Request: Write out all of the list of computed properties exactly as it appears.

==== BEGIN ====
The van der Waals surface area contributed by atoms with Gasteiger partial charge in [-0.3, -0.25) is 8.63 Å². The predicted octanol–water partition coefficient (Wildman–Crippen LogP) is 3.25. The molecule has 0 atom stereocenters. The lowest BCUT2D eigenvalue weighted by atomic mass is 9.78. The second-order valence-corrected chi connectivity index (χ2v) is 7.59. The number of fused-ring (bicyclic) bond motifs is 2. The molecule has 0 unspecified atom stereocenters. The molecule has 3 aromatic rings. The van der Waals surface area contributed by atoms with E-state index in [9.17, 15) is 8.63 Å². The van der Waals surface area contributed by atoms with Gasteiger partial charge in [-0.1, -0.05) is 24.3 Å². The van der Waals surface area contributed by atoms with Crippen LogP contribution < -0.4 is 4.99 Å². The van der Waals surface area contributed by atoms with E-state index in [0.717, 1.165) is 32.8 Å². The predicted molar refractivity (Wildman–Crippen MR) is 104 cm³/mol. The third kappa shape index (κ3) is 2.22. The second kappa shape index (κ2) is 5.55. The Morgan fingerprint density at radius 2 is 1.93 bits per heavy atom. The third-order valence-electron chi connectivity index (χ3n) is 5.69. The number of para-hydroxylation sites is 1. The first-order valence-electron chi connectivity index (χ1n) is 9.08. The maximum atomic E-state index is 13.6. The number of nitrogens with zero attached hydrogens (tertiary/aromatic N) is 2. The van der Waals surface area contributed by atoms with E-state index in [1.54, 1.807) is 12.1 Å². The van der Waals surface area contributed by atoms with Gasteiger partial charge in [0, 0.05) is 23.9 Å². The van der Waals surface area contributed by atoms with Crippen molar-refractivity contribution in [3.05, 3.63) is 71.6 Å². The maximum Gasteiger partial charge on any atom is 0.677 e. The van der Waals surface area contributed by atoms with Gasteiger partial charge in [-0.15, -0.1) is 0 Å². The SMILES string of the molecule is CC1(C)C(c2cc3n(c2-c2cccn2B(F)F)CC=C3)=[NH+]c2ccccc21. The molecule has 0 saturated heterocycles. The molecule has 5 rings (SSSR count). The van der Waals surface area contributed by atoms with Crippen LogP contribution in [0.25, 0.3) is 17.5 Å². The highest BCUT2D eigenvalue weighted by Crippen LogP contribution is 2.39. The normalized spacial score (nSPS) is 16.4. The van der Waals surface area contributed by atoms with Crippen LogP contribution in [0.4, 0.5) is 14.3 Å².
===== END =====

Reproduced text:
The van der Waals surface area contributed by atoms with Gasteiger partial charge in [-0.3, -0.25) is 8.63 Å². The predicted octanol–water partition coefficient (Wildman–Crippen LogP) is 3.25. The molecule has 0 atom stereocenters. The lowest BCUT2D eigenvalue weighted by atomic mass is 9.78. The second-order valence-corrected chi connectivity index (χ2v) is 7.59. The number of fused-ring (bicyclic) bond motifs is 2. The molecule has 0 unspecified atom stereocenters. The molecule has 3 aromatic rings. The van der Waals surface area contributed by atoms with E-state index in [9.17, 15) is 8.63 Å². The van der Waals surface area contributed by atoms with Gasteiger partial charge in [-0.1, -0.05) is 24.3 Å². The van der Waals surface area contributed by atoms with Crippen LogP contribution < -0.4 is 4.99 Å². The van der Waals surface area contributed by atoms with E-state index in [0.717, 1.165) is 32.8 Å². The predicted molar refractivity (Wildman–Crippen MR) is 104 cm³/mol. The third kappa shape index (κ3) is 2.22. The second kappa shape index (κ2) is 5.55. The Morgan fingerprint density at radius 2 is 1.93 bits per heavy atom. The third-order valence-electron chi connectivity index (χ3n) is 5.69. The number of para-hydroxylation sites is 1. The first-order valence-electron chi connectivity index (χ1n) is 9.08. The maximum atomic E-state index is 13.6. The number of nitrogens with zero attached hydrogens (tertiary/aromatic N) is 2. The van der Waals surface area contributed by atoms with E-state index in [1.54, 1.807) is 12.1 Å². The van der Waals surface area contributed by atoms with Gasteiger partial charge in [0, 0.05) is 23.9 Å². The van der Waals surface area contributed by atoms with Crippen molar-refractivity contribution in [3.05, 3.63) is 71.6 Å². The maximum Gasteiger partial charge on any atom is 0.677 e. The van der Waals surface area contributed by atoms with Gasteiger partial charge in [-0.15, -0.1) is 0 Å². The SMILES string of the molecule is CC1(C)C(c2cc3n(c2-c2cccn2B(F)F)CC=C3)=[NH+]c2ccccc21. The molecule has 0 saturated heterocycles. The molecule has 5 rings (SSSR count). The van der Waals surface area contributed by atoms with Crippen LogP contribution in [0.25, 0.3) is 17.5 Å². The highest BCUT2D eigenvalue weighted by Crippen LogP contribution is 2.39. The normalized spacial score (nSPS) is 16.4. The van der Waals surface area contributed by atoms with Crippen LogP contribution in [0.4, 0.5) is 14.3 Å².